Selected Applications

This page is under development; eventually it will feature rather more material, as well as more links to at least my own work on this subject.

"Selected" means that I'm only going to tell you about research I have been involved with.
"Applications" means that the interest in the problem studied comes from the connection to a practical problem, and not from the inherent beauty of the mathematics itself.

Resilient Networks

Suppose we want to guarantee that a certain amount of flow is available from one node of a network to another, even on the failure of one (or more) arc. One particular model is that where we have to reserve capacity ahead of time, paying for each unit of capacity on each arc (different arcs may have different per-unit costs); how should we do this in the cheapest possible way?

Gianpaolo Oriolo, Bruce Shepherd and I have written two papers on this subject:
Reserving resilient capacity in a network, SIAM J. Disc. Maths 14 (2001) 524-539.
Reserving resilient capacity for a single commodity with upper-bound constraints, Networks 41 (2003) 87-96.

Here are the Research Report versions. In both cases, the journal version was substantially revised following some very helpful comments from the referees, and you should probably read those instead.

LSE-CDAM-98-04 Some Strategies for Reserving Resilient Capacity
G. Brightwell, G. Oriolo, and F.B. Shepherd
Abstract [file] Full report in compressed (gzip) PostScript format (128 kB)

LSE-CDAM-2000-03 Reserving Resilient Capacity with Upper Bound Constraints
G. Brightwell, G. Oriolo, and F.B. Shepherd
Abstract [file] Full report in compressed (gzip) PostScript format (127 kB)

The approach we advocate in these papers is to look for a "diverse paths" reservation, consisting of a set of arc-disjoint paths, with enough capacity reserved so that we can meet the demand even if one path fails. It is straightforward to find the cheapest diverse paths reservation in the fractional case. However, the integer version of this problem is NP-hard. Our most eye-catching result (in the first paper) is that there is nevertheless an easy algorithm that finds a solution to the integer version of cost at most 15/14 times the optimum, and that 15/14 is the best possible.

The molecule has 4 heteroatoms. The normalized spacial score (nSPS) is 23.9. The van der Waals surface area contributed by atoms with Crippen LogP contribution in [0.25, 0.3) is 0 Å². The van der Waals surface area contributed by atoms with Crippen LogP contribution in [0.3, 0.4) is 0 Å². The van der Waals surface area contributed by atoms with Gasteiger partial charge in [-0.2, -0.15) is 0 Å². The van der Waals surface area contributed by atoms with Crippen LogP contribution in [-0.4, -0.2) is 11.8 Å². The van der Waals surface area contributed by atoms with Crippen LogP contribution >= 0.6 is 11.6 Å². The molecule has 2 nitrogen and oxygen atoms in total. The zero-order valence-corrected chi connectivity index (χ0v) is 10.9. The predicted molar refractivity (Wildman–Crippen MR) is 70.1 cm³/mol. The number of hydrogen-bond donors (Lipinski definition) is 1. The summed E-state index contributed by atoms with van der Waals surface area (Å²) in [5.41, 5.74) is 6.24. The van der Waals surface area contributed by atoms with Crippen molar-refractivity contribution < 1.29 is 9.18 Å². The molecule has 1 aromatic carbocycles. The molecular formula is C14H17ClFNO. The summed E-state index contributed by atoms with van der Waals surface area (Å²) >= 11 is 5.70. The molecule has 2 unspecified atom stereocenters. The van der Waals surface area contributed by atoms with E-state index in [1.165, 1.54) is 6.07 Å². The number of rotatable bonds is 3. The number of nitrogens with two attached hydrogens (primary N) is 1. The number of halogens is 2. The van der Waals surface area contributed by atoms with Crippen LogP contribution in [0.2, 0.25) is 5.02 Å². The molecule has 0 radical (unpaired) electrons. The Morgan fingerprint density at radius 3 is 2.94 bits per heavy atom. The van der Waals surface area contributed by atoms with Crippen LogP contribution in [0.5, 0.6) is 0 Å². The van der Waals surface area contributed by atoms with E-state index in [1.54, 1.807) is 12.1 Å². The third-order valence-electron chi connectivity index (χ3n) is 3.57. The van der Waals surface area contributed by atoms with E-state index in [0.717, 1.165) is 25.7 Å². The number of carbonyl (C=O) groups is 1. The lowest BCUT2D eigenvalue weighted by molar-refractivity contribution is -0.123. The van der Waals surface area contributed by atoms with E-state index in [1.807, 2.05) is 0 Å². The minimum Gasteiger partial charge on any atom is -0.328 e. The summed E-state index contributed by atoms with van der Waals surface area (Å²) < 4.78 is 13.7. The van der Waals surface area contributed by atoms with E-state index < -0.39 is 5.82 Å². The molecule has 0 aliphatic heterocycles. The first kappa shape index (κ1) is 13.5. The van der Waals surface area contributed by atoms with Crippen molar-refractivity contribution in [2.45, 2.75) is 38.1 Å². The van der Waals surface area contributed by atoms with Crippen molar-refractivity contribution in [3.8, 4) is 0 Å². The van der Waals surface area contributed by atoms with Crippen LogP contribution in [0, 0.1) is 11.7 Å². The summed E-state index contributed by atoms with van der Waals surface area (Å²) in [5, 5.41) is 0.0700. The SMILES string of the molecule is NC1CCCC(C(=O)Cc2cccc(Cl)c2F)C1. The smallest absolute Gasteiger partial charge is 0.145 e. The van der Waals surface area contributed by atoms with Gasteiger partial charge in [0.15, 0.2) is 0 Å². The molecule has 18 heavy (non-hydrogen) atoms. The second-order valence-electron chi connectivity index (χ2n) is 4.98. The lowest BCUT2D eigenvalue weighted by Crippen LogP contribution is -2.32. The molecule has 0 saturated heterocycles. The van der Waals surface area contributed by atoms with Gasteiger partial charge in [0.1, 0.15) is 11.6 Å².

Causal Sets

Here is a good introduction to this subject: Causal Sets: Discrete Gravity, by Rafael Sorkin.

What follows is a version from my own point of view, which is that of a pure mathematician.

The Causal Set Hypothesis in quantum gravity is that the ultimate structure of spacetime is discrete, and that the only fundamental type of relationship between points in spacetime is causality, enabling us to say that x is to the past of y, or in the past light-cone of y. This implies that the spacetime structure of the universe is that of a locally finite partially ordered set, or "causal set". And a proper model for spacetime would be a model of random causal sets.

The hope is that an appropriate model can be found, which on large scales approximates the classical structure of the universe, but on small scales gives rise to "quantum" effects. Of particular interest is the case where the causal set has a unique minimal element.

Quite a bit of attention has been paid to a class of models that are ultimately going to be too simplistic - they are really designed to provide a "causal set" analogue to the classical model of spacetime. These are called classical sequential growth (csg) models, and were shown by Rideout and Sorkin to be the only models satisfying some specific set of hypotheses.